Picture 6 – AMDP Create Method

Next method is our Check method, which reads data from import table I_T_CHAS. The table I_T_CHAS contains all combinations, which should be checked. The Check method returns valid combinations into table E_T_CHAS (see Picture 7). The HANA method is called once and makes check for all records, while ABAP method is called on every single combination and verifying if the record is valid or not. The HANA method allows better performance as the whole Check is done at once.

Picture 7 – AMDP Check Method

In the Derive method, we observe the same behaviour as in the Check method. The ABAP Derive method is called for each single combination and returns values for target characteristics. While the HANA method receives a list of all incoming combinations and returns a list with filled target characteristics. Our Derive method populates the target characteristic Channel based on the incoming list of selected Products. The method is demonstrated in Picture 8.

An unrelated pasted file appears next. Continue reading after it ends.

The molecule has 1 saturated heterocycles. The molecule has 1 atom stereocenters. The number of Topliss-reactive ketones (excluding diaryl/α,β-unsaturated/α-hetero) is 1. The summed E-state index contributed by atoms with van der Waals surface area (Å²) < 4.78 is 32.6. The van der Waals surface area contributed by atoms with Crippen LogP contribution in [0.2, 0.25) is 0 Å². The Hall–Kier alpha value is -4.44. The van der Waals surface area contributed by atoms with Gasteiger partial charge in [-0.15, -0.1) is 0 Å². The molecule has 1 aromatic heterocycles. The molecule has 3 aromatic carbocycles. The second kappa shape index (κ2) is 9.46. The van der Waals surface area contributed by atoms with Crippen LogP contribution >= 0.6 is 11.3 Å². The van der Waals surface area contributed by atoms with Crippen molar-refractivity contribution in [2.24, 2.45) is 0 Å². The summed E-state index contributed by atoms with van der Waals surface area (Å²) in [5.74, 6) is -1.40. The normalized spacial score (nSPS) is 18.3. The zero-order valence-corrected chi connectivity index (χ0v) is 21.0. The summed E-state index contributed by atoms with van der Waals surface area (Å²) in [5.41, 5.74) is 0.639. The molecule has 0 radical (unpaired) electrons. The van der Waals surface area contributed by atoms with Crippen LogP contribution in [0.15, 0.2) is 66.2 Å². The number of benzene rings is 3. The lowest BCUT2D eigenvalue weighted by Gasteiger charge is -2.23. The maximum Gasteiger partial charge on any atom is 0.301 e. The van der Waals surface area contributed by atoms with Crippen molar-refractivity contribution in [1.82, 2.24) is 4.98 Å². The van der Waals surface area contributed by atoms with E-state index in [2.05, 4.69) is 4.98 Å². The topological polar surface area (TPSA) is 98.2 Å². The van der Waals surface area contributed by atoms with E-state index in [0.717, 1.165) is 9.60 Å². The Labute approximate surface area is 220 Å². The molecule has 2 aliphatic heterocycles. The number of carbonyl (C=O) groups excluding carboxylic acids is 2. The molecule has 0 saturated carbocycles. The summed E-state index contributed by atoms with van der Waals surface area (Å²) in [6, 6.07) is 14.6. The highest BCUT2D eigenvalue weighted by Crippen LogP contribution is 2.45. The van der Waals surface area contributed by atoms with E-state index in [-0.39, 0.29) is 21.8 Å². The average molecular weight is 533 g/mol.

Picture 8 – AMDP Derive Method

Considering all the mentioned above, “ABAP Fallback scenario” provides a quick solution for EXIT characteristics allowing PAK deep HANA integration. For better performance, it is recommended to have also SQL implementation via AMDP. Our example has shown how SQL script could be used in user EXIT class for characteristics relationship.

Tanya Vryashkova

Tanya Vryashkova